Residents’ Needs Must Be Foremost

One of our new clients recently told us that before he retained our services, a nursing home was requiring his father to get up at 5 a.m. for his bath in order to balance the day and night shift. His father, who suffered from Alzheimer’s, wanted to sleep until 8:30 or 9 a.m. and found the early wakeup disruptive.

By law, nursing homes must make reasonable adjustments to honor the preferences of the residents. The time and place to request these adjustments is in the care plan meeting for the resident. Nursing homes are required to have care plan meetings. A nursing home must have an initial care plan meeting within 21 days of admission, and then every three months thereafter. Also, a care plan can be reviewed and revised at any time as necessary.

The care plan is prepared by a team that includes the resident’s doctor, a registered nurse and other appropriate nursing home staff members. The team should include the resident, the resident’s legal representative and/or a member of the resident’s family. (See Section 483.20(k)(2) of Title 42 of the Code of Federal Regulations). The nursing home staff is required to schedule care plan meetings at a time that allows others to attend.

The resident or the resident’s legal representative should use the care plan meeting as a forum to ensure the resident’s quality of life. While it is not clear what “reasonable adjustments” will be in any given case, it is clear that the law recognizes that a nursing home is the resident’s home and should feel like home.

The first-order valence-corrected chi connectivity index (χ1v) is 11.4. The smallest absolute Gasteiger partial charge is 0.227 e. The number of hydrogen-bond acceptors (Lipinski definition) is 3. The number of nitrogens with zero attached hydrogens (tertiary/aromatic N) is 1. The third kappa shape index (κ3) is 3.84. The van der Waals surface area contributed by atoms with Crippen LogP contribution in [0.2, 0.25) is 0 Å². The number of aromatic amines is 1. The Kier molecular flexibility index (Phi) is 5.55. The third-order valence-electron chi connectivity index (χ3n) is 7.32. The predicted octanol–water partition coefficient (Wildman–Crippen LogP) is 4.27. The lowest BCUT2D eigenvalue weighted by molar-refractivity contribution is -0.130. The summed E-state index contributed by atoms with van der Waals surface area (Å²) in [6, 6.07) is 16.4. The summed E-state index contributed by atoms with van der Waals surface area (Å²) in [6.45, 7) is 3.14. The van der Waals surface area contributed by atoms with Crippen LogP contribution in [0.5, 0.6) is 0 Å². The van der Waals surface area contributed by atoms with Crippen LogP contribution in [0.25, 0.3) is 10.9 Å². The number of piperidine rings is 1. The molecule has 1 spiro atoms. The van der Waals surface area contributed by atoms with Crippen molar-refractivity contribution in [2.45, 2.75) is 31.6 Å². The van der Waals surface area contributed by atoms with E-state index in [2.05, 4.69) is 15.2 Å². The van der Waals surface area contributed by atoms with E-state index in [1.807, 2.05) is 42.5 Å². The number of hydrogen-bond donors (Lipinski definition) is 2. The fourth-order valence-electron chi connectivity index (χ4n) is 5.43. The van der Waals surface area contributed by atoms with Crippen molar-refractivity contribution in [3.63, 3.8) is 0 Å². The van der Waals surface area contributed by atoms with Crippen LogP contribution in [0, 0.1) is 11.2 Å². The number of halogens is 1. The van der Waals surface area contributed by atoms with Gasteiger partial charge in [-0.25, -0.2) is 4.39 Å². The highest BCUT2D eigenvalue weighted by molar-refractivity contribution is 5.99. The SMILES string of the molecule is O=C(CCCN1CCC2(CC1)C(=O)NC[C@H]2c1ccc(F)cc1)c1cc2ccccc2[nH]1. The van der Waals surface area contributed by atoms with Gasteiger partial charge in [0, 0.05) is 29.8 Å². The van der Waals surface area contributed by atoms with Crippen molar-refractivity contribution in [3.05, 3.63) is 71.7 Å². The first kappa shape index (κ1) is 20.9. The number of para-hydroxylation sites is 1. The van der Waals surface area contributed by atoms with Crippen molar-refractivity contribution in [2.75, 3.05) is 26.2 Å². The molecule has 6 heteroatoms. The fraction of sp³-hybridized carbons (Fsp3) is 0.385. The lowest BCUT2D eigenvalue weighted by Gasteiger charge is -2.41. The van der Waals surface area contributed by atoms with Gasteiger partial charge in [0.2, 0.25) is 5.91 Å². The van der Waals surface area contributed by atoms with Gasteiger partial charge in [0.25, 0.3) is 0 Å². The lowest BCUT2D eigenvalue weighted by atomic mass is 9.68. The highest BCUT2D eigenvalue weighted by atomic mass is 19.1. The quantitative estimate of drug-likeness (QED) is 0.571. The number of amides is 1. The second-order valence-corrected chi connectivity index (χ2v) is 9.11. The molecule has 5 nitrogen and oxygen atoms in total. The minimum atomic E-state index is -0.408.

The law specifically recognizes that the resident should “[c]hoose activities, schedules, and health care consistent with his or her interests, assessments, and plans of care.” (Section 483.15(b)(1) of Title42 of the Code of Federal Regulations).

Therefore, residents and their representatives should not feel constrained because of the procedures suggested by the staff at the nursing home.

The importance of advocating for residents’ rights cannot be emphasized enough. The client’s father who was inconvenienced by the early wakeup subsequently became combative and then the client was faced with a discharge issue because the facility claimed the resident’s presence in the nursing home endangered others’ safety.

While no one will really know what would have happened if the facility had not begun disrupting the sleep cycle of the resident, the family believes the patient would not have become combative. According to law, facilities must be responsive to the preferences of the residents. Had the family advocated for the patient’s rights, a more favorable outcome would have been possible.

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